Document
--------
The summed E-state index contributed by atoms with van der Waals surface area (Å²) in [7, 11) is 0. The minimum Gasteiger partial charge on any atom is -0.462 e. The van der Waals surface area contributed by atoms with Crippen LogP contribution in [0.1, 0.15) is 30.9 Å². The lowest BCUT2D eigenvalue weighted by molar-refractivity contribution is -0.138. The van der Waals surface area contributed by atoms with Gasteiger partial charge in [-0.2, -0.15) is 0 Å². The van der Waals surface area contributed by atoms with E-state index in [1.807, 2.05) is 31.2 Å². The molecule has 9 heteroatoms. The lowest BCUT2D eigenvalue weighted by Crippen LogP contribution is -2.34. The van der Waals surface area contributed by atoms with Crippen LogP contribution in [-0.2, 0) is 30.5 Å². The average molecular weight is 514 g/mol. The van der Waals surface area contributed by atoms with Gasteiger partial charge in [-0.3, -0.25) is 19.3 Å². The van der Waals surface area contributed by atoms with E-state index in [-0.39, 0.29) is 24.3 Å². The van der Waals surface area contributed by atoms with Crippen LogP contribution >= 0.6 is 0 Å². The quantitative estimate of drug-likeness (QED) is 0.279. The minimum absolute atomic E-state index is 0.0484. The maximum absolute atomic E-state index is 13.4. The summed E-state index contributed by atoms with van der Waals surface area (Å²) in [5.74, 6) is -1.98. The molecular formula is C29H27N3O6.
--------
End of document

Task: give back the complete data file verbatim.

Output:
The summed E-state index contributed by atoms with van der Waals surface area (Å²) in [7, 11) is 0. The minimum Gasteiger partial charge on any atom is -0.462 e. The van der Waals surface area contributed by atoms with Crippen LogP contribution in [0.1, 0.15) is 30.9 Å². The lowest BCUT2D eigenvalue weighted by molar-refractivity contribution is -0.138. The van der Waals surface area contributed by atoms with Gasteiger partial charge in [-0.2, -0.15) is 0 Å². The van der Waals surface area contributed by atoms with E-state index in [1.807, 2.05) is 31.2 Å². The molecule has 9 heteroatoms. The lowest BCUT2D eigenvalue weighted by Crippen LogP contribution is -2.34. The van der Waals surface area contributed by atoms with Crippen LogP contribution in [-0.2, 0) is 30.5 Å². The average molecular weight is 514 g/mol. The van der Waals surface area contributed by atoms with Gasteiger partial charge in [-0.3, -0.25) is 19.3 Å². The van der Waals surface area contributed by atoms with E-state index in [-0.39, 0.29) is 24.3 Å². The van der Waals surface area contributed by atoms with Crippen LogP contribution >= 0.6 is 0 Å². The quantitative estimate of drug-likeness (QED) is 0.279. The minimum absolute atomic E-state index is 0.0484. The maximum absolute atomic E-state index is 13.4. The summed E-state index contributed by atoms with van der Waals surface area (Å²) in [5.74, 6) is -1.98. The molecular formula is C29H27N3O6.